July 1, 2022 – Natural Gas Intelligence
SCOTUS Ruling on Power Plant Emissions Seen as Warning to Federal Agencies to Tread Lightly
By Andrew Baker
At the heart of the case was whether EPA had legal authority under section 111(d) of the Clean Air Act (CAA) to implement the Clean Power Plan (CPP), the Obama-era rulemaking from 2015 that sought to aggressively curb greenhouse gas emissions from the power sector. Before it could be implemented, the CPP was stayed by the Supreme Court in 2016, then repealed and replaced by the Trump administration in 2019 with the much narrower in scope Affordable Clean Energy (ACE) rule. A federal appeals court struck down ACE in early 2021, a decision that the high court reversed in its ruling this week.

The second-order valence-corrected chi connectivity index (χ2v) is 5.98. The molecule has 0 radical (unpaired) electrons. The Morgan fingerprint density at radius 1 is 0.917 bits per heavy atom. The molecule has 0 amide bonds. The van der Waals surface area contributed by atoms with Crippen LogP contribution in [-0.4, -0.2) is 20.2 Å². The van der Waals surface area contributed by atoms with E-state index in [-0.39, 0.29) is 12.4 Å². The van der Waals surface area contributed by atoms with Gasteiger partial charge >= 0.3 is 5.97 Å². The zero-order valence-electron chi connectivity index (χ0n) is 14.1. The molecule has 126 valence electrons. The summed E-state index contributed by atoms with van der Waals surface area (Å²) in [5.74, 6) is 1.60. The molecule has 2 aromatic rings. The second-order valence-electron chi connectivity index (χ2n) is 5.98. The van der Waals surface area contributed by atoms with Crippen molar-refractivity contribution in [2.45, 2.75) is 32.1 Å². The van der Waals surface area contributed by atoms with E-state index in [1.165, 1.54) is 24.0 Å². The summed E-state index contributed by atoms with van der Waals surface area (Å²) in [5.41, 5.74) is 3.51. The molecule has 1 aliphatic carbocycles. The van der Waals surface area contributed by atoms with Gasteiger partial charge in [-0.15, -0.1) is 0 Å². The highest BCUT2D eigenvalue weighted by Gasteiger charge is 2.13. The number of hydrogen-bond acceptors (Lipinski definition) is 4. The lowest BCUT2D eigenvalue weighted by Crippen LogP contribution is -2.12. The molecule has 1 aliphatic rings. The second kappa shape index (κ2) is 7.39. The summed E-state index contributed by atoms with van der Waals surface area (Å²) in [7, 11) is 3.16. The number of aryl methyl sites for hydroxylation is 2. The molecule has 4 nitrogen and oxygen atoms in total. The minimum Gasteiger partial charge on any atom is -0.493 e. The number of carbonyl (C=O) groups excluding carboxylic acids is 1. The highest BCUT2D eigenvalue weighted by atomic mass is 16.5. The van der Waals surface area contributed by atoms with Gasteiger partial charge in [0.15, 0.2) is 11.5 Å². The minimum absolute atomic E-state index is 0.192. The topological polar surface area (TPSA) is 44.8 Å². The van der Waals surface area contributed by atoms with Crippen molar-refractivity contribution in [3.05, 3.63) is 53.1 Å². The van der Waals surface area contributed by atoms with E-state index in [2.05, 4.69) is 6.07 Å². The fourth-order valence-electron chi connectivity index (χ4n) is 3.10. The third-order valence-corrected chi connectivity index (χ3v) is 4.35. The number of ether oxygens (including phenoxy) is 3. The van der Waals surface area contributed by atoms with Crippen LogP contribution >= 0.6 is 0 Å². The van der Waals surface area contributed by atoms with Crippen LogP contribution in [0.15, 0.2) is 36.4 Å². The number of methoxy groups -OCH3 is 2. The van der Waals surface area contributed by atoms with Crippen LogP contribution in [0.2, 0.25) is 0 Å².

Though the CPP never took effect, its opponents feared a similar policy could be enacted unless the courts intervened, leading to the West Virginia case.
“The petitioners in the case — West Virginia, and North Dakota, along with two coal companies — asked the court to decide whether a particular provision in the CAA…which addresses standards of performance for existing stationary sources of air pollution, constitutionally gives blanket authority to the EPA to issue major rules on what kind of generators can run, without any limits on what it can require,” said RBN Energy LLC analyst Rick Smead. “Simply put, the petitioners questioned the scope of the EPA’s powers to force changes in generation mix in the name of greenhouse gas reduction.”